Star Trek is an enormous and complex cultural entity whose impact on politics, technology, and storytelling are undeniable. It’s also as flawed and problematic as any other massive media franchise. Lifelong Trekkie and Deadshirt Editor-in-Chief Dylan Roth attempts to make sense of it all for die-hards and outsiders alike in his new column: Infinite Diversity.
“You understand what the Federation is, don’t you? It’s important. It’s a peacekeeping and humanitarian armada.”
– Captain Christopher Pike, being about 70% wrong. (Star Trek )
Starfleet, the United Federation of Planets’ massive collection of ships, space stations, and outposts, is the central force throughout the Star Trek canon. Every Trek TV series is set on a Starfleet vessel, with the exception of Deep Space Nine, which technically takes place aboard a Bajoran station but actually features a larger Starfleet presence than any other live-action Trek entity. Nearly every central character is a Starfleet officer, and practically any fan of the series would give their left arm to be one, too. But despite hundreds of hours of story focused on the group and its members, there’s still a lot of debate as the the nature of Starfleet and its purpose. There’s one big question that’s argued not just among fans but among the guiding forces behind the franchise: is Starfleet a military organization? And the reason this question is so frustrating is that sometimes it is, and sometimes it isn’t.
Starfleet officers have naval ranks. They wear uniforms. They represent and are accountable to a government. They travel the galaxy in enormous, costly vessels, some of which are armed to the teeth. When you get in trouble in Starfleet, you get a court martial. When the Federation goes to war, it’s Starfleet who does the fighting. Starfleet clearly has all the trappings of a military organization, and when the Federation is threatened, Starfleet steps up to serve that role. During peacetime, however, their primary mission is that of science and diplomacy.
Some Fake History
In-universe, Starfleet’s origins go back to the mid-22nd century, decades before the formation of the Federation, and was purely an Earth venture. This Earth Starfleet, and its flagship Enterprise (as seen in the prequel series of the same name), have a mission of peaceful discovery as humanity makes its first steps into the interstellar community. They’re not looking for a fight (though they’re prepared for one, with some state-of-the-art armaments in tow), they’re mostly looking to seek out new life and new civilizations, to go boldly, etc.
But when the Earth is threatened by an alien superweapon, Enterprise‘s mission becomes a more desperate, more brutal one. Motivated by revenge for the millions killed in the first Xindi attack, Captain Jonathan Archer and the crew of Starfleet’s first Enterprise abandon all scientific or diplomatic goals in favor of a single-minded effort to defeat their enemy and keep Earth from being destroyed. The ship is refitted with newer weapons, and a detachment of marines is stationed onboard. Here, the divide between Starfleet and the military becomes very clear–Enterprise had its own Starfleet security offcers, but now the real soldiers had arrived, and they don’t get along particularly well. Over the course of their violent, miserable mission to defeat the Xindi, officers frequently lament what had become of their mission, and look forward to a day when they can return to what they were really meant to do: explore the galaxy.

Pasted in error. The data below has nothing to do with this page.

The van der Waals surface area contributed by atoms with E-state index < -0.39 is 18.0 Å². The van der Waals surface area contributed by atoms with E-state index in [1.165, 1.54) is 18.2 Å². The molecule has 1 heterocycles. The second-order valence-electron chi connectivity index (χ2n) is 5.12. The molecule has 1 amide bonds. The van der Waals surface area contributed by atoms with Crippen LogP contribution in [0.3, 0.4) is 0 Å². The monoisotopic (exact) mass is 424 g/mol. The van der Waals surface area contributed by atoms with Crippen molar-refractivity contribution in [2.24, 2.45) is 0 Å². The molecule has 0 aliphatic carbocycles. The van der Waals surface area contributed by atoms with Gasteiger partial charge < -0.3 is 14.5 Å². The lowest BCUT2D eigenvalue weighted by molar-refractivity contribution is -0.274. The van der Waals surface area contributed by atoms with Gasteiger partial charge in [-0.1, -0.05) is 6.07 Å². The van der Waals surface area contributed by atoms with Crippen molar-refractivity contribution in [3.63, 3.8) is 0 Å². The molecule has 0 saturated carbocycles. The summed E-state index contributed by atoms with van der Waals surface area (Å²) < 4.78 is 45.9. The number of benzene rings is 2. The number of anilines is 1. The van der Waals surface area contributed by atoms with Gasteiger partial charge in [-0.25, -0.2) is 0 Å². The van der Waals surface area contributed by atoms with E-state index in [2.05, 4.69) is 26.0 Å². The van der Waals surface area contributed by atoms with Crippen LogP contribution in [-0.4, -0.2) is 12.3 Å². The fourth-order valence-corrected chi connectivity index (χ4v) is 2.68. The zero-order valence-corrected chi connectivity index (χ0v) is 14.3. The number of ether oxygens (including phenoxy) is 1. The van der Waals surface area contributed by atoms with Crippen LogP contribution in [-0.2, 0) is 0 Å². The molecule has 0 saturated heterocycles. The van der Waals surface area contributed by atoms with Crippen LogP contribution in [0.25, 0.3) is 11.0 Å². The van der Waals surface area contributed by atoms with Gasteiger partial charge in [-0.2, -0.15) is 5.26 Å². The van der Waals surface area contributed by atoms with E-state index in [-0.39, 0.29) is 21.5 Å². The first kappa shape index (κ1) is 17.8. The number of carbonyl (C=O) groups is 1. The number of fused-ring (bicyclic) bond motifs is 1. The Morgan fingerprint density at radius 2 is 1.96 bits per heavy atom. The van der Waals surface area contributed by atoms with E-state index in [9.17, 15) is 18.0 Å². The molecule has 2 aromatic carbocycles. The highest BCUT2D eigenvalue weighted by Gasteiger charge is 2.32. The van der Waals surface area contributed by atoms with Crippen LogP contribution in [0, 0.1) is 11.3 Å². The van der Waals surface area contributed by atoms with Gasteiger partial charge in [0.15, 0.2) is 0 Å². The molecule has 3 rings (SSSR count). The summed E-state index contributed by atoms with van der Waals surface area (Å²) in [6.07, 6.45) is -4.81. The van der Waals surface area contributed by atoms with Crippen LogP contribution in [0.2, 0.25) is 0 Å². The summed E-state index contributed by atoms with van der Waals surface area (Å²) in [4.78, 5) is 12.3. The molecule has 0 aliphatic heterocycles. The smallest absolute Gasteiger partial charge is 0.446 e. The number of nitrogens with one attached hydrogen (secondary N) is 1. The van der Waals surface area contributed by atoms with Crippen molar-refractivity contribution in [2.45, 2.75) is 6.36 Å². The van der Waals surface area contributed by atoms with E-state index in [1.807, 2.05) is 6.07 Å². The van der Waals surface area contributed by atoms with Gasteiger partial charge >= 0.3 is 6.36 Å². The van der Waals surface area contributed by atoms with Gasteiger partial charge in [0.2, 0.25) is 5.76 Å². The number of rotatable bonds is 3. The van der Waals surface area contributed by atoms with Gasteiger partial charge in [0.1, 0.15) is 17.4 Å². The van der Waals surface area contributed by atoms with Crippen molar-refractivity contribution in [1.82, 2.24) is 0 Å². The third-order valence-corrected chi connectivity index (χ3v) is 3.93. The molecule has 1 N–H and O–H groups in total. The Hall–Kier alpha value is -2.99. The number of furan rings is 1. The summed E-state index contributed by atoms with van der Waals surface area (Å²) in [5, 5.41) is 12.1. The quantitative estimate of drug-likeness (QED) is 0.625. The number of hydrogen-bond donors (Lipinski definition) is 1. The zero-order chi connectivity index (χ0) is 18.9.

It should be noted that in this time in Earth’s history, Starfleet would be the only organization equipped for an interstellar mission. Imagine if, today, Earth were threatened by a force from another body in our solar system. Only an institution like NASA would have the resources and training to operate in space, and like Starfleet their goals are scientific. Our only option would be to militarize the existing Space Administration. This is essentially the position that Starfleet is put into; there is no military entity on Earth better equipped for a space mission than Starfleet, so Starfleet has to be prepared to fight.
With the success of the Xindi mission, Starfleet proves that it is indeed suited to serve as Earth’s interstellar defense in times of crisis, and so no other defense-specific military entity is established. Starfleet’s official mission is still one of peaceful exploration, but they’re also expected to be combat-ready should Earth (or later, the Federation) be threatened. With the founding of the Federation in 2161, the space agencies of other member worlds merge together, and Starfleet becomes the primary exploration and defense service for an increasingly large portion of the Milky Way Galaxy’s Alpha Quadrant.
By the time we’re introduced to Starfleet in The Original Series, which takes place a century later, the Federation has become a large collection of worlds, and Starfleet the largest, most powerful fleet in the quadrant. While they have some enemies, like the Klingons and the Romulans, Starfleet is rarely engaged in open conflict and is free to conduct its scientific and diplomatic missions without too much interruption.